Patentee bears the burden in IPR proceedings of proving patentability of any proposed substitute claims
Nike, Inc. v. Adidas AG, No. 2014-1719 (Fed. Cir. Feb. 11, 2016)
Following the grant of a petition for inter partes review (IPR), the patentee moved for entry of substitute claims. The Patent Trial and Appeal Board (PTAB or Board) denied the motion, because the patentee failed to “persuade the board that the proposed substitute claim is patentable over the prior art of record, and over prior art not of record but known to the patent owner.” The patentee appealed, asserting that the PTAB erroneously shifted the burden of proof. The Federal Circuit affirmed on this issue.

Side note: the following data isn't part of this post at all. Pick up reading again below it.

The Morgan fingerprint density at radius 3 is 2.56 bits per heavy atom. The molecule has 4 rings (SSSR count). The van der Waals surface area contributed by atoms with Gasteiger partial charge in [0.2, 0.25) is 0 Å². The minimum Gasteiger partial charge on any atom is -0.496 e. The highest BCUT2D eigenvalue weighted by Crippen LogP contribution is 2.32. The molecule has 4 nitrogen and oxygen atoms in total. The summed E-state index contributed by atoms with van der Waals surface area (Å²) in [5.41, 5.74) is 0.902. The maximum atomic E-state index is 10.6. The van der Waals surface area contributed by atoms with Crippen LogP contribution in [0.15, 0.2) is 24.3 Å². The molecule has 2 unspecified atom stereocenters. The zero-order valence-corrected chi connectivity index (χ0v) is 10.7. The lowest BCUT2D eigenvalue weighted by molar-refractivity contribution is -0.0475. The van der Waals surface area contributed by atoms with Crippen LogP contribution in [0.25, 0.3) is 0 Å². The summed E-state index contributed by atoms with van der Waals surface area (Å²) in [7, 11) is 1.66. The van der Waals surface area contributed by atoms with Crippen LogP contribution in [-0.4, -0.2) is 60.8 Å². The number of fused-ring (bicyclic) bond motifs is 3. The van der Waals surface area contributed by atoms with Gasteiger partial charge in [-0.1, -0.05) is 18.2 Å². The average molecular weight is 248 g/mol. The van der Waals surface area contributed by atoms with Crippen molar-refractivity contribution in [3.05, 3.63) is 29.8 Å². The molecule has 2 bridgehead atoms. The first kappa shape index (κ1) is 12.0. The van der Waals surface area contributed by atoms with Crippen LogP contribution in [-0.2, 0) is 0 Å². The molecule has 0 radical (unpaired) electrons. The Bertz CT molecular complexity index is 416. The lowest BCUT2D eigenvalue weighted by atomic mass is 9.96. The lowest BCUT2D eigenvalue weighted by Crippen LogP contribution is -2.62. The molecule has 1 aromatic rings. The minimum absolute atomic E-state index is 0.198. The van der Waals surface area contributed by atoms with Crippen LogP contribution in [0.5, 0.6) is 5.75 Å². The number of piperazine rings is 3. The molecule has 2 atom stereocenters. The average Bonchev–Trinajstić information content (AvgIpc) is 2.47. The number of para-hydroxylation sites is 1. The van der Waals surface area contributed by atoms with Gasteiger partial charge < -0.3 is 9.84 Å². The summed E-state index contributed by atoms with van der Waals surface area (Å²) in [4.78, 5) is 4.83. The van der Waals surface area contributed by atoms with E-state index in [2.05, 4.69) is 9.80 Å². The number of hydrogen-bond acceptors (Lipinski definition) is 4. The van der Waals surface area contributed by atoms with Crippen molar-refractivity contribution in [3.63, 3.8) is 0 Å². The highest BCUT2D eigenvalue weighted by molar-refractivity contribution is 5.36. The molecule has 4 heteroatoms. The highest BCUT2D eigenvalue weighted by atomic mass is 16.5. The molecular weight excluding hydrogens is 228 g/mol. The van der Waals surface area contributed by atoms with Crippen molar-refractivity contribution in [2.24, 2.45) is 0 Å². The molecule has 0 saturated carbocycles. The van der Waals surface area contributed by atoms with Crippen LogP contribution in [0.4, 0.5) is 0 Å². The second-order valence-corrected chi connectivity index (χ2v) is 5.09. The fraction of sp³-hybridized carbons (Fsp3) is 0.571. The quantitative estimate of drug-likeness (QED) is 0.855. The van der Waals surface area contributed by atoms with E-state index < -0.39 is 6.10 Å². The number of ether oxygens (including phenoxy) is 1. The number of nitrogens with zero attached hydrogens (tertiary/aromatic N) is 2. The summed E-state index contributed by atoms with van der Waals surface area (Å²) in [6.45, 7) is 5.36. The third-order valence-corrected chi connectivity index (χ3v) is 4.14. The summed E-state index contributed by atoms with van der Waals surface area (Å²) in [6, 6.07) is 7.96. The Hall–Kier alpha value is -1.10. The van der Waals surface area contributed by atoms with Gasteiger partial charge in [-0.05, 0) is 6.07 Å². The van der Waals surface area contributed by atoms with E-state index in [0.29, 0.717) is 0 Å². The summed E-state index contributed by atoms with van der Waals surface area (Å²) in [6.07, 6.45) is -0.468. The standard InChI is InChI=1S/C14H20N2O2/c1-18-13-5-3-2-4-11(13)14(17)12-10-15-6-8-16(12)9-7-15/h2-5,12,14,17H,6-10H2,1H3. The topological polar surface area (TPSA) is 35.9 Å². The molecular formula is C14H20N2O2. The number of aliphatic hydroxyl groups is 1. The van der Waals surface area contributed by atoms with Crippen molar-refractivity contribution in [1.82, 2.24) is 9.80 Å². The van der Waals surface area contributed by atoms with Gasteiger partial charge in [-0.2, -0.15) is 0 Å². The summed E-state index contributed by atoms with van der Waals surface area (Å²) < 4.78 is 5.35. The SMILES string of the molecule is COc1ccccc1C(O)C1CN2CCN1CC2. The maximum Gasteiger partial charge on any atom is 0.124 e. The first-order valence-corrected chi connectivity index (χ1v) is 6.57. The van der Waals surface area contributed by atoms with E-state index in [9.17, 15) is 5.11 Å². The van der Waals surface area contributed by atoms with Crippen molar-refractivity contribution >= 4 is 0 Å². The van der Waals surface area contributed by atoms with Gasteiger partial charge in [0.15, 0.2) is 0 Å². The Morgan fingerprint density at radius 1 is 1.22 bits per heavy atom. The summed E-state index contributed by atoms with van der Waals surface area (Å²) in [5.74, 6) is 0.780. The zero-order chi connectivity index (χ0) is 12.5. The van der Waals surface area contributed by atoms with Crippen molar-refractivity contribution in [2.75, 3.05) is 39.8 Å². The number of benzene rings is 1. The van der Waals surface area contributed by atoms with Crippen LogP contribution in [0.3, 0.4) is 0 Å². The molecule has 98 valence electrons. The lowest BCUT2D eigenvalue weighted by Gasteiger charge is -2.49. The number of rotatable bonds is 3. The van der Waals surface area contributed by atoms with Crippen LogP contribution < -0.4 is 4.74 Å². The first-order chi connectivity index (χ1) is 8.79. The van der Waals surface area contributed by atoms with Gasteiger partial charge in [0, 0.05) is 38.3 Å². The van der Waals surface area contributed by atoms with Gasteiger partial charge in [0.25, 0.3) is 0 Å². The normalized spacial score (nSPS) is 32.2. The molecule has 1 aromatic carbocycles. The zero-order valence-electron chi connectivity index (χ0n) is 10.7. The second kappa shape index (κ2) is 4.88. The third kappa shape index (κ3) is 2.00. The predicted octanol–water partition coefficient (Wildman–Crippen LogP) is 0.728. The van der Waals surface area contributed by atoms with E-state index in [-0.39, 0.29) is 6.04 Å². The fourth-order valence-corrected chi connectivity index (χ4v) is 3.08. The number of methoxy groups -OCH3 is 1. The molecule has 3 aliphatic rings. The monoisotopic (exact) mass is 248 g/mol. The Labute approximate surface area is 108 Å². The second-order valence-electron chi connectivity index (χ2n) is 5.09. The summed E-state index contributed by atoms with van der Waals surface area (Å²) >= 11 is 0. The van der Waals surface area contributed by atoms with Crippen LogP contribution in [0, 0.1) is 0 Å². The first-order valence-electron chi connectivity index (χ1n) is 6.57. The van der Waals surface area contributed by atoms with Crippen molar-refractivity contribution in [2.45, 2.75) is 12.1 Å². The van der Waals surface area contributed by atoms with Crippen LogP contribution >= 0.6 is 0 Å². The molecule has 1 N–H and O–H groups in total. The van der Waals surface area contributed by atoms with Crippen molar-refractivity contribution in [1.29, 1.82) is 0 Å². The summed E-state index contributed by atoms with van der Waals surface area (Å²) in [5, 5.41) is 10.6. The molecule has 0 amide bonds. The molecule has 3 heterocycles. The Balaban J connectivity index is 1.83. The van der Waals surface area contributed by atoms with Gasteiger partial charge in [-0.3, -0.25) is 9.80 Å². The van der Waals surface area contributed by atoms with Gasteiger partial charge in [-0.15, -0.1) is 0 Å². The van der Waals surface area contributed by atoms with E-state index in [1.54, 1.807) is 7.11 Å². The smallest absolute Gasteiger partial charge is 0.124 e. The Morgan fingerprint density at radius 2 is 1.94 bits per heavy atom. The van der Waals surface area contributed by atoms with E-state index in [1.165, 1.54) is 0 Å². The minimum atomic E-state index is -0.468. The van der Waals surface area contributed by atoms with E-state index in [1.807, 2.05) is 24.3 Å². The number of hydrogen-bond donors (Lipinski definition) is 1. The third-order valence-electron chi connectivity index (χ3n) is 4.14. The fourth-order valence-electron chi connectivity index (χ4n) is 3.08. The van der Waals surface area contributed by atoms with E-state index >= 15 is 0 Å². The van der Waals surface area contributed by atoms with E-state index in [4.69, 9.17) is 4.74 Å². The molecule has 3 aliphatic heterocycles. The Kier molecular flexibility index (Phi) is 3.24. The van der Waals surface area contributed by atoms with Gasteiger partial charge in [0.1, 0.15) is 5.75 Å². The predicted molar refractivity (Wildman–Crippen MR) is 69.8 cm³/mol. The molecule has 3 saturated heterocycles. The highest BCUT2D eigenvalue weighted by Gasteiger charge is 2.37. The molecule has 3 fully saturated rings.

The Federal Circuit previously held that, in light of governing statutes and the U.S. Patent and Trademark Office (PTO) regulations, the PTAB appropriately placed the burden on patent owners to show that their substitute claims are patentable. (See Microsoft Corp. v. Proxyconn, Inc., 789 F.3d 1292, 1306-08 [Fed. Cir. 2015]). However, the patentee argued that the burden allocation could not be reconciled with 35 U.S.C. § 316(e) which governs the evidentiary standards in IPR proceedings. The Federal Circuit found this argument unpersuasive. Section 316(e) “applies to ‘an IPR instituted under this chapter,’” where the burden “is on the petitioner to prove unpatentable those issued claims that were actually challenged in the petition for review and for which the Board instituted review.” It “does not necessarily apply to claims that were not in existence at the time a petition is filed, such as newly offered substitute claims proposed by a patent owner in a motion to amend filed as a part of an already-instituted IPR proceeding.” Thus, Section 316(e) does not preclude “placing the burden on [patent owners] to establish patentability over the prior art of [their] proposed substitute claims.”